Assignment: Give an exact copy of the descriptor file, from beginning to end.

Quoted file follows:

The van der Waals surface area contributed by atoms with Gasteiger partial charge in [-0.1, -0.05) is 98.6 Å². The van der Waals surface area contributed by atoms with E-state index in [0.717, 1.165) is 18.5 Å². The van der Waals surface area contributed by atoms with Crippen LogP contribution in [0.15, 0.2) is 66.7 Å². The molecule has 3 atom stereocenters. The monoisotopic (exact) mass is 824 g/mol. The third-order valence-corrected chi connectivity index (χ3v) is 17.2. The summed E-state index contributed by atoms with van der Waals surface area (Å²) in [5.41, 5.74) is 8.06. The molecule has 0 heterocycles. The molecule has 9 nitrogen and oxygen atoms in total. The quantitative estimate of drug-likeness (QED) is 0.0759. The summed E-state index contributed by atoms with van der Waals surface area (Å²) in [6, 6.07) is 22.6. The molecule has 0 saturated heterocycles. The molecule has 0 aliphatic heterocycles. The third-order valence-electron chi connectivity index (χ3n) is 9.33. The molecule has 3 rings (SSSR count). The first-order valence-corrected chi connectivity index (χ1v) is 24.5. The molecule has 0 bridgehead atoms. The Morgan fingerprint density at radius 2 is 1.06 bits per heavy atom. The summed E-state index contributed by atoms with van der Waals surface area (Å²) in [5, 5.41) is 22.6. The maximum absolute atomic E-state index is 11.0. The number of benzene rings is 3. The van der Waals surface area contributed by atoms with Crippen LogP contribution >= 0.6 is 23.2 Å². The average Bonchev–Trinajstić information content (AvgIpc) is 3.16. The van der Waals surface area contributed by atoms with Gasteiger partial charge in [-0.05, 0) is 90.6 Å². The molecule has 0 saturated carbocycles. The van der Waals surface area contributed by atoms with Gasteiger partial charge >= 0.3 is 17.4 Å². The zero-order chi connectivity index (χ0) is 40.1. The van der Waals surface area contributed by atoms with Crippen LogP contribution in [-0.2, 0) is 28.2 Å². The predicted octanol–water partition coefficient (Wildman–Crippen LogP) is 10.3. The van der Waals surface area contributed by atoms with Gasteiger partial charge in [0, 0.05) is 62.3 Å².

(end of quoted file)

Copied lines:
The van der Waals surface area contributed by atoms with Gasteiger partial charge in [-0.1, -0.05) is 98.6 Å². The van der Waals surface area contributed by atoms with E-state index in [0.717, 1.165) is 18.5 Å². The van der Waals surface area contributed by atoms with Crippen LogP contribution in [0.15, 0.2) is 66.7 Å². The molecule has 3 atom stereocenters. The monoisotopic (exact) mass is 824 g/mol. The third-order valence-corrected chi connectivity index (χ3v) is 17.2. The summed E-state index contributed by atoms with van der Waals surface area (Å²) in [5.41, 5.74) is 8.06. The molecule has 0 heterocycles. The molecule has 9 nitrogen and oxygen atoms in total. The quantitative estimate of drug-likeness (QED) is 0.0759. The summed E-state index contributed by atoms with van der Waals surface area (Å²) in [6, 6.07) is 22.6. The molecule has 0 saturated heterocycles. The molecule has 0 aliphatic heterocycles. The third-order valence-electron chi connectivity index (χ3n) is 9.33. The molecule has 3 rings (SSSR count). The first-order valence-corrected chi connectivity index (χ1v) is 24.5. The molecule has 0 bridgehead atoms. The Morgan fingerprint density at radius 2 is 1.06 bits per heavy atom. The summed E-state index contributed by atoms with van der Waals surface area (Å²) in [5, 5.41) is 22.6. The maximum absolute atomic E-state index is 11.0. The number of benzene rings is 3. The van der Waals surface area contributed by atoms with Crippen LogP contribution >= 0.6 is 23.2 Å². The average Bonchev–Trinajstić information content (AvgIpc) is 3.16. The van der Waals surface area contributed by atoms with Gasteiger partial charge in [-0.05, 0) is 90.6 Å². The molecule has 0 saturated carbocycles. The van der Waals surface area contributed by atoms with Gasteiger partial charge >= 0.3 is 17.4 Å². The zero-order chi connectivity index (χ0) is 40.1. The van der Waals surface area contributed by atoms with Crippen LogP contribution in [-0.2, 0) is 28.2 Å². The predicted octanol–water partition coefficient (Wildman–Crippen LogP) is 10.3. The van der Waals surface area contributed by atoms with Gasteiger partial charge in [0, 0.05) is 62.3 Å².